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Old 08-04-03, 11:28 AM   #1
sadako
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DVD Talk review of 'Solaris'

When I saw Memento, I was eager to discuss it's twisting plot and ambiguous ending with other viewers, and I rushed to an online discussion group. I was disappointed to find, however, more argument over whether the film accurately depicted the condition of anterograde memory loss than discussion of the film's narrative. I felt the same way upon reading DVD Savant's review of Solaris at http://www.dvdtalk.com/reviews/read.php?ID=6988

While I would certainly agree that the movie can only tenously be considered science fiction, I don't think that that should necessarily be considered a strike against it. It's certainly true that "Kelvin doesn't have to go halfway across the universe, just to do a romantic self-inventory," but it would be equally true to state that in Vertigo Scottie didn't need to dye Madeline's hair and drag her to the top of a tower to explore what would today be referred to as his "relationship issues."

Without a doubt, most of the conflict and drama of Solaris is internal, which may seem odd to some for a drama set in outer space. However, one must get beyond this point and try to evaluate the film for what it is, rather than what it is not. I don't believe that this is one of Soderbergh's best films, but I do think that it is more interesting and thought-provoking that this review gave it credit for. It is certainly very different than the movie it seems DVD Savant wishes he were reviewing. That's no fault of the filmmaker, though, and no fault of the film.

Last edited by sadako; 08-04-03 at 12:35 PM.
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Old 08-04-03, 01:03 PM   #2
audrey
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Not to nit pick on Savantís review, but one of his criticisms that bothered me was this comment:

Since this Solaris concentrates on Kelvin's personal predicament to the exclusion of other concepts (even Lem's basic investigation of the idea of interstellar communication), what we're left with is the examination of the emotional-romantic problems inside Kelvin's head. Telling them doesn't really need an interstellar backdrop. 1 He could just hallucinate new Rheyas on Earth, or clone them physically, if that's all that was necessary.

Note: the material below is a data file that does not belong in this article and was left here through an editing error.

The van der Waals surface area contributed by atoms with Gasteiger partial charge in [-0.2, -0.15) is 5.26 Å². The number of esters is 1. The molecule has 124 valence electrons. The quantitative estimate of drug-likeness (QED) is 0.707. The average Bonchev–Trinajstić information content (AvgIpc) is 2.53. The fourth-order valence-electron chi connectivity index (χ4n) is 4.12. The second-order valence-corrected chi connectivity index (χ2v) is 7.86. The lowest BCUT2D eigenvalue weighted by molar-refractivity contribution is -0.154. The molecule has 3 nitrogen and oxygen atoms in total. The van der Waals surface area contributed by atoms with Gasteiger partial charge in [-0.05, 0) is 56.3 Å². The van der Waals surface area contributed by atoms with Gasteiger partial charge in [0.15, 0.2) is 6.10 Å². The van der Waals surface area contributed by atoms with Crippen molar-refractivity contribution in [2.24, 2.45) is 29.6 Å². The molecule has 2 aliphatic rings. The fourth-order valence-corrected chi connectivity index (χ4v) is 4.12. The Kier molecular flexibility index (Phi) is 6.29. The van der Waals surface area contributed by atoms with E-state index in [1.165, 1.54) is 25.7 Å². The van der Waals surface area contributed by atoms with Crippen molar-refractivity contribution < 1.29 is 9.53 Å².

And expanded upon in a footnote:

This happens all the time in more feeble science fiction stories, that honor the hardware but feature ideas that don't need hardware [emphasis mine] . You don't need a time-travel story, just so the hero can remember something from the past. And Kelvin doesn't have to go halfway across the universe, just to do a romantic self-inventory.
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Rather than denigration, I tend to view this approach in a favorable light. Most truly great genre movies explore universal themes that rise above or in someway transcend their genre---we see it time and again in westerns, war pics, sci-fi, etal, where the usual trappings of the genre serve primarily as a backdrop from which the central drama/themes emerge. The Searchers, for example, could be set just as successfully in outer space, the middle ages, or on 20th century city streets. To me, this element is the hallmark that separates a mere genre pic from a greater work of art.
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Old 08-07-03, 04:39 PM   #3
C_Fletch
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I, for one, enjoyed the flick a great deal. In fact I rewatched a good portion of it when a friend stopped by so she could see it from the beginning. I thought the film was very subtle with it's delivery but also very thought provoking. I like the popcorn flicks like the rest of them but I also hold dear to my heart stories that 'shake the soul'. Needless to say this film did just that. I was glued to the tube from start to finish without a blink of any eye. I can't recommend this film enough.....but be warned....it is a 'thinking mans' film in the same vain as Memento, Donnie Darko.
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